The follies of over exuberance: Marathon madness

What on earth have I done? As I sit here I am less than a week away from committing to running a marathon. How did this happen? And more importantly what the hell am I going to do about it?

The story goes something like this. Just over a year ago I went for a run. Don’t know why, maybe a new health kick, maybe to vent some frustration, maybe it just looked like a nice morning. Very possibly a combination of the three. Who knows? And the truth is I can’t remember. What I can remember however, is the forty odd plus years before this event, where me and running had a very clear understanding – we would not trouble each other due to an unhealthy dose of mutual contempt. I am not a natural athlete and even less so a runner. Rather top heavy for most of my life with joints that grumble at the mere thought of an over excessive workload. A mind that gets bored far too easily. And probably most relevantly an ankle that has been rebuilt (in the same way as Steve Austin but without the bionic bits) a mere three years ago. Sure, a mid life male evangelist runner is probably nothing new, but all I can tell you is the story from my perspective, and believe me it’s a turnaround of pretty epic proportions.

So far then, it’s a good news story right? Go you! Get healthy before it’s too late! Prove something to yourself about your strength of character and spirit! Well, to start with I did. Running was enjoyable. I found that I could keep going. I ran in lots of new places and explored them as a result. I realised that not only was it healthy and good for me physically, but it was also a great way to switch off and contemplate the world a little bit subconsciously. Overall a great way to unwind and feel good. All good stuff that you can read up on anywhere if you look at the right blogs and articles, but let me tell you it was a revelation to me.

And then it happened. After stretching to a 15km run I started thinking I could have gone further. I also started thinking about a very good cause that has become important to me based on the impending loss of a close colleague and friend. Then I saw an advert. Next thing I knew not only had I signed up for the marathon but I had told people about it and committed to raising funds for the good cause. Suddenly running stopped being fun. Which pretty much leads me to where I am now, sitting here after a 10km run on tired and aching legs, feeling run down and very sorry for myself.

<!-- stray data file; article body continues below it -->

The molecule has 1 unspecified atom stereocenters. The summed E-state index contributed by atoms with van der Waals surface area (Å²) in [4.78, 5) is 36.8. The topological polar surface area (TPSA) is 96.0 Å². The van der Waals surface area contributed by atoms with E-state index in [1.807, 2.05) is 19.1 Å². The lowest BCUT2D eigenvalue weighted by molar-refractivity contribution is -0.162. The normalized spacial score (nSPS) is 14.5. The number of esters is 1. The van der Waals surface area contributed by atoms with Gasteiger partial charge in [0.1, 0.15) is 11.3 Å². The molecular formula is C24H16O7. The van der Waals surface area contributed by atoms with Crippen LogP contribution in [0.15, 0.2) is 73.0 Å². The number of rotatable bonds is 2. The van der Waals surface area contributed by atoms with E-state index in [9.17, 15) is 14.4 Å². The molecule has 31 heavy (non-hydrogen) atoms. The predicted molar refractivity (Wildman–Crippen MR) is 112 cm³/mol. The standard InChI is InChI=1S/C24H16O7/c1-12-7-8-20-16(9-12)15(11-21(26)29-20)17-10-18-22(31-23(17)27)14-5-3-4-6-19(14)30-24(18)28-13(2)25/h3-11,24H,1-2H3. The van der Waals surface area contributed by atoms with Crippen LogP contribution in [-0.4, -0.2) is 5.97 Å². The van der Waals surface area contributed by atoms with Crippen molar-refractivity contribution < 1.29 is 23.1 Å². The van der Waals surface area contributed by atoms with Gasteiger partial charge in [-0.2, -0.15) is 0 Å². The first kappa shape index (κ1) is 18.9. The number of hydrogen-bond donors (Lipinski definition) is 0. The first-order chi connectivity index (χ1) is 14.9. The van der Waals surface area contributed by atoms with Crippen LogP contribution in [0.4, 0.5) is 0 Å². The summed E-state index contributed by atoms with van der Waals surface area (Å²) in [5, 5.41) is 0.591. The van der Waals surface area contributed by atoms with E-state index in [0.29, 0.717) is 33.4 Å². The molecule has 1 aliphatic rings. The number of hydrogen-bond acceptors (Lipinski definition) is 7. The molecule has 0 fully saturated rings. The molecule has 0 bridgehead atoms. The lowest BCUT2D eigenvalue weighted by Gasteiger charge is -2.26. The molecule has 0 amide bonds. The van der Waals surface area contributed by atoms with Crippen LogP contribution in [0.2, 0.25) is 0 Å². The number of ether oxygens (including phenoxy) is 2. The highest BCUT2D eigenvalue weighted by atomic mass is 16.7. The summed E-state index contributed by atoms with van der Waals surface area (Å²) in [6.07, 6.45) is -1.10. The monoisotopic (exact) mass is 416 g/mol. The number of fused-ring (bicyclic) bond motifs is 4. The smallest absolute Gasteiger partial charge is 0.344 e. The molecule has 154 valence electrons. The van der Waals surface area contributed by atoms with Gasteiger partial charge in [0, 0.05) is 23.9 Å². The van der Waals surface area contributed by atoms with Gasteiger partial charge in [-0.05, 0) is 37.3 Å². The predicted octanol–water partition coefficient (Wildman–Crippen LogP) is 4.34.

The training plan such as it is, has been kept simple. Most things in life can be simple if you allow them to be. I spoke to a few “running” people that I knew, bought a running magazine and spent an hour or two googling. The plan boiled down to 3 key bits of advice. Firstly, stay injury free and healthy. Seemed a strange one to me at the time and fairly obvious, however this has played with my mind ever since. My legs ache to high heaven, I’m convinced I’ve just caught a bug and most worryingly my ankle has started to remind me in a semi pleading way about its fragility. Or are all these in my head? Second bit of advice was to do 3 long runs ahead of time – ideally 30km – oh, and some of it should be up hills. Boy was I pleased to get that one on the list. Let’s face it, 30km is a fair old bus ride, let alone a run. And three of them? However, I’ve battled on like a trouper with this one. One 25km run, which nearly killed me, followed by two 30km runs, which bizarrely fared better. Final bit of advice on the plan is the tapering period. Two weeks before, start to do less excercise, rest a lot, and eat a lot of carbs. I must confess that this part of the plan appealed to me, but given I’m only half way through this period I think I may have taken it to the extreme. The idea of a long run right now, let alone a damn marathon, is pretty frightening.

So there it is. That’s my plan. My preparation is almost complete and I’m keeping my fingers crossed. I’ve been bowled over by the support from colleagues and friends and will be trying my best to live up to it and not let anyone down. I’ve also been asked if my will is up to date. Trying to think about what I’ve learnt as a result of putting myself into this situation is currently hard. I’ve certainly learnt that I will not become a serial marathon runner, but I do believe there will be some real positives from the whole experience, which hopefully I will be able to reflect on a little more positively in just over a weeks time. Wish me luck and stay tuned!

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